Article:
National identity has become more inclusive

Americans have become notably more positive about immigration during the Trump years, according to Pew Research. The share of Americans believing that immigrants want to adopt our customs and ways of life in their countries rose of 54% in 2018 to 65% in 2021.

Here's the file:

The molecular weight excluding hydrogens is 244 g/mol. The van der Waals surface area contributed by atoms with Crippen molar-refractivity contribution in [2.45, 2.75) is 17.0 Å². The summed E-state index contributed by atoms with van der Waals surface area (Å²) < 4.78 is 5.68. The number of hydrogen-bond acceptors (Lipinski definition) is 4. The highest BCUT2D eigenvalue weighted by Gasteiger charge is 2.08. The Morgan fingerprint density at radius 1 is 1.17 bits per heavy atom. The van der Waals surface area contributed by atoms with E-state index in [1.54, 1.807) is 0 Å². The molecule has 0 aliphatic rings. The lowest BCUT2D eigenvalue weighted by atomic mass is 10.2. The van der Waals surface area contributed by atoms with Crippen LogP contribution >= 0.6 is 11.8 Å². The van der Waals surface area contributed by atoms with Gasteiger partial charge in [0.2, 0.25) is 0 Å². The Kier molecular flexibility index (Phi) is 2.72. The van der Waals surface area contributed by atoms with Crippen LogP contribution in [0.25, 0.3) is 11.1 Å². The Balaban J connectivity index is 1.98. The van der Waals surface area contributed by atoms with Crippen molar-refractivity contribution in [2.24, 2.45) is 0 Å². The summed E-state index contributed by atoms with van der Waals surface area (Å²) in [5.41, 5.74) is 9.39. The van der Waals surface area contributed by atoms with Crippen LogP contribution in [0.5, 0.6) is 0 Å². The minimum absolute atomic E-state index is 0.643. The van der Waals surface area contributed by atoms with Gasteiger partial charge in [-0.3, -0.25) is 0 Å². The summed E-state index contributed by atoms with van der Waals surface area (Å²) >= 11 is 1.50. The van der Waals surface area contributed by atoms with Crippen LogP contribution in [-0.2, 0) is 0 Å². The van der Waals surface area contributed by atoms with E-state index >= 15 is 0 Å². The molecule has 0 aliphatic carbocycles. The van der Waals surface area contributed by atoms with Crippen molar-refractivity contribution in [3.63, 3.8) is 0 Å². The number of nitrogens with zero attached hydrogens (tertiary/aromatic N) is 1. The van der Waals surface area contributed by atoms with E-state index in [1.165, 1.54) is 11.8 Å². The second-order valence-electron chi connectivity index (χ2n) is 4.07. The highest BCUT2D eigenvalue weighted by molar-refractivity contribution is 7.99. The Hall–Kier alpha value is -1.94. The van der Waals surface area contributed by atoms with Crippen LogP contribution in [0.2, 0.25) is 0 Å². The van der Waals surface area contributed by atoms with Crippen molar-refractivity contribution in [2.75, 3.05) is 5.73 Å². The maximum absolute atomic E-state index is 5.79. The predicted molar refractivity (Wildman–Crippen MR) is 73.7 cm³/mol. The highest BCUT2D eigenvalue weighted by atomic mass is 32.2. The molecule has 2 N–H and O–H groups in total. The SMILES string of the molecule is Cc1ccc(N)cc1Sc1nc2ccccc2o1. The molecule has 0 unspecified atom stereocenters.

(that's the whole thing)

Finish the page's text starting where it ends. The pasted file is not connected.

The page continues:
And, between 2016 and 2020 Americans became much more inclusive. When asked what is very or somewhat important about immigrants, Americans became more inclusive (put less emphasis on) with respect to (A) being born in the U.S., (B) being Christian, (C) sharing our customs and traditions, and (D) speaking English.These more inclusive trends exist in the U.K., Germany, and France. One stand-out exception in the U.S. – Americans are much more inclined to say that Christians are being discriminated against (47% vs. 31% or less in the three other countries). In all countries, self-identified Christians are more likely to say that being Christian is essential to truly being part of their country’s citizenry. But they are also more likely to say other key factors – including speaking the language and being born in the country – are essential components of national belonging.


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